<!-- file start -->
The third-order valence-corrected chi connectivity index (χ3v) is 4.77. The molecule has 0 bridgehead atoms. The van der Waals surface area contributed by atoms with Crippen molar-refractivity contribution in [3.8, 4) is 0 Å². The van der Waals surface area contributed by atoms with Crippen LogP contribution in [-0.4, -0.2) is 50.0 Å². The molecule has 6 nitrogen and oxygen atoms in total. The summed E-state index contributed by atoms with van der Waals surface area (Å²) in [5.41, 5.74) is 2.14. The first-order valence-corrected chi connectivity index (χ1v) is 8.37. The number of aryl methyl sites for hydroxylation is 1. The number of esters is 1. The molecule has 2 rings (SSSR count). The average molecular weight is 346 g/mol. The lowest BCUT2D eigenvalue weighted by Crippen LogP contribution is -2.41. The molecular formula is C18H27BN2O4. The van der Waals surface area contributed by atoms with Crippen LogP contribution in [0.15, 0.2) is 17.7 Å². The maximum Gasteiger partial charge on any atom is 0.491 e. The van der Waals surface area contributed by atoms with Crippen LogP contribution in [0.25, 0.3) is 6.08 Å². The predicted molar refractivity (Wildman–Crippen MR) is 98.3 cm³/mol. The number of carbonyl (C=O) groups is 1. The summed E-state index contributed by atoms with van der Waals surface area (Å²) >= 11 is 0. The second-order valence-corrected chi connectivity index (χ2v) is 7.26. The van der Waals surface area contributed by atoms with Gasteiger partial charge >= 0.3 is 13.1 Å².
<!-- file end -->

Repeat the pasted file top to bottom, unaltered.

The third-order valence-corrected chi connectivity index (χ3v) is 4.77. The molecule has 0 bridgehead atoms. The van der Waals surface area contributed by atoms with Crippen molar-refractivity contribution in [3.8, 4) is 0 Å². The van der Waals surface area contributed by atoms with Crippen LogP contribution in [-0.4, -0.2) is 50.0 Å². The molecule has 6 nitrogen and oxygen atoms in total. The summed E-state index contributed by atoms with van der Waals surface area (Å²) in [5.41, 5.74) is 2.14. The first-order valence-corrected chi connectivity index (χ1v) is 8.37. The number of aryl methyl sites for hydroxylation is 1. The number of esters is 1. The molecule has 2 rings (SSSR count). The average molecular weight is 346 g/mol. The lowest BCUT2D eigenvalue weighted by Crippen LogP contribution is -2.41. The molecular formula is C18H27BN2O4. The van der Waals surface area contributed by atoms with Crippen LogP contribution in [0.15, 0.2) is 17.7 Å². The maximum Gasteiger partial charge on any atom is 0.491 e. The van der Waals surface area contributed by atoms with Crippen LogP contribution in [0.25, 0.3) is 6.08 Å². The predicted molar refractivity (Wildman–Crippen MR) is 98.3 cm³/mol. The number of carbonyl (C=O) groups is 1. The summed E-state index contributed by atoms with van der Waals surface area (Å²) >= 11 is 0. The second-order valence-corrected chi connectivity index (χ2v) is 7.26. The van der Waals surface area contributed by atoms with Gasteiger partial charge >= 0.3 is 13.1 Å².